Thursday, October 16, 2014

OxyContin, Part 2

It's funny what happens when you put stuff out there in the world. Since writing that last exploratory post about Oxycontin, a lot has happened. To begin with, the very next day I happened to read the following in an early chapter of Gone Girl:

"...A lot of housewives, more than you'd guess, they pass the day that way. The days, they get long when you're by yourself. And if the drinking turns to drugs--and I'm not talking heroin but even prescription painkillers--well, there are some pretty awful characters selling around here right now."...

..."Had a housewife, nice lady, got her tooth knocked out over some Oxycontin."

Next, I learned from Adrian McKinty that there is a Steve Earle song called "OxyContin Blues".

Now as apt an interesting as these two sightings both were, they don't fall into the category where things feel somewhat uncanny. Coincidence in the first place and connection in the second pretty much cover it.

But on Monday I went to my usual Penny U discussion group, which is admittedly a kind of a grab bag free-for-all where people's thoughts on everything from ebola to remote viewing can surface. (Both of which did that day.) But even so, it was more than a bit odd that after a lull and truly out of nowhere, one of our leaders said, "So what's this about Oxycodone and prescription drug addiction?" At first I thought, well, it's not so strange, he probably saw the same show that I did. But no. What he really wanted to do was talk about his own experience on Oxycodone. He'd been given a few tablets for a surgical procedure last summer which he hadn't needed, and, experiencing a back spasm later, took one. Then Timothy Leary appeared to him and promised to take him on the drug trip of all drug trips, which he made good his word on. (He had known Leary back in the day, and done LSD with him in the Harvard experiments, so this wasn't coming entirely out of left field.) It also cured the back spasm.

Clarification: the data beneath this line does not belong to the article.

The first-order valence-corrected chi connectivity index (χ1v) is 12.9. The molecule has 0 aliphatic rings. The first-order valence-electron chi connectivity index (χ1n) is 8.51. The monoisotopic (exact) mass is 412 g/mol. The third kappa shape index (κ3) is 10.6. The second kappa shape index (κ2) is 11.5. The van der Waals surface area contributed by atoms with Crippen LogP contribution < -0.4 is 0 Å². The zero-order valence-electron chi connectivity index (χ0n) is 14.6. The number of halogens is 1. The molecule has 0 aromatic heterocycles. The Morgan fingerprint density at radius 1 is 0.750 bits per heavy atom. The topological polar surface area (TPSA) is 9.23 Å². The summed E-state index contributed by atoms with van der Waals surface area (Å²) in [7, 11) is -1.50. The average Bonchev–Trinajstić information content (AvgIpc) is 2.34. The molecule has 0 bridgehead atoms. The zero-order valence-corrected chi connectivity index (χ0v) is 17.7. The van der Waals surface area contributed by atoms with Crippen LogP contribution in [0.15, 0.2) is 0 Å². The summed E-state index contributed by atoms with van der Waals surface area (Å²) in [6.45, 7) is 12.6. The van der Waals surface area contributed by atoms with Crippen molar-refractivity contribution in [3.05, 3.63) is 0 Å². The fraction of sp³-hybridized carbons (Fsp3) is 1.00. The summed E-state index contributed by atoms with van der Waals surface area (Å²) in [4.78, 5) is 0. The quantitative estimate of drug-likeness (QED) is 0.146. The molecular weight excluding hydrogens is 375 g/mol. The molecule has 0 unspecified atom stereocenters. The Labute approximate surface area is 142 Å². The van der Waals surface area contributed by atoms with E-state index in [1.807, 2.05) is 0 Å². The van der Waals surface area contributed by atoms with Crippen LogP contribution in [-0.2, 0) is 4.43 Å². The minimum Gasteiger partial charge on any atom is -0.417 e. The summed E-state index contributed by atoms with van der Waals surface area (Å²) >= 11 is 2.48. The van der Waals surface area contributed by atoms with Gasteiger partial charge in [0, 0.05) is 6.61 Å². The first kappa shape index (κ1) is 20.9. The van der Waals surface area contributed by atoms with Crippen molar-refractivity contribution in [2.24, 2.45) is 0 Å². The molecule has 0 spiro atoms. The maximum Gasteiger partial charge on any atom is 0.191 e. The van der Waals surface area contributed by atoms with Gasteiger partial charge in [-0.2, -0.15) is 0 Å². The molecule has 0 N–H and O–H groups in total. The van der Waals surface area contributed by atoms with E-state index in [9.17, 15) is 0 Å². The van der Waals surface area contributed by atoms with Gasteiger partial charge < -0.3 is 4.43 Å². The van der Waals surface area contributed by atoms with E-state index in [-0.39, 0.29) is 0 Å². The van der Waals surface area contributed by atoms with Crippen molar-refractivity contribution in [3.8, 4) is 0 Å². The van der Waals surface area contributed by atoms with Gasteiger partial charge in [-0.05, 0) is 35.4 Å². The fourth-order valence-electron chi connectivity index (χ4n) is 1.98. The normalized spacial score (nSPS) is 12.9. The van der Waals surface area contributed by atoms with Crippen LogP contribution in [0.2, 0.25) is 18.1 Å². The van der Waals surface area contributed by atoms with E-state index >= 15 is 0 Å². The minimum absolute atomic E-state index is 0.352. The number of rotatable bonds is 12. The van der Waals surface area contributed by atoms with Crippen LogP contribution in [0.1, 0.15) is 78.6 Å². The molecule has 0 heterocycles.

It was funny sitting there and listening to everyone share information about the drug. I never heard anyone talk about the toll it's taken on the Salt Lake City community, which was what the program I had watched centered on. One woman explained that it had ravaged the small rural communities of Vermont and New Hampshire. So that's three relatively dissimilar regions that have gone through a  very similar experience: the Northeast, Utah, and Coal Country. Timothy Leary or no, this drug does seem to be a scourge.

One thing I did ascertain, though, as I sat there listening to people asking "Is it Oxycontin or Oxycodone? What's the difference?" or explaining how the drug interacts with the body's receptors.

None of them read my blog.

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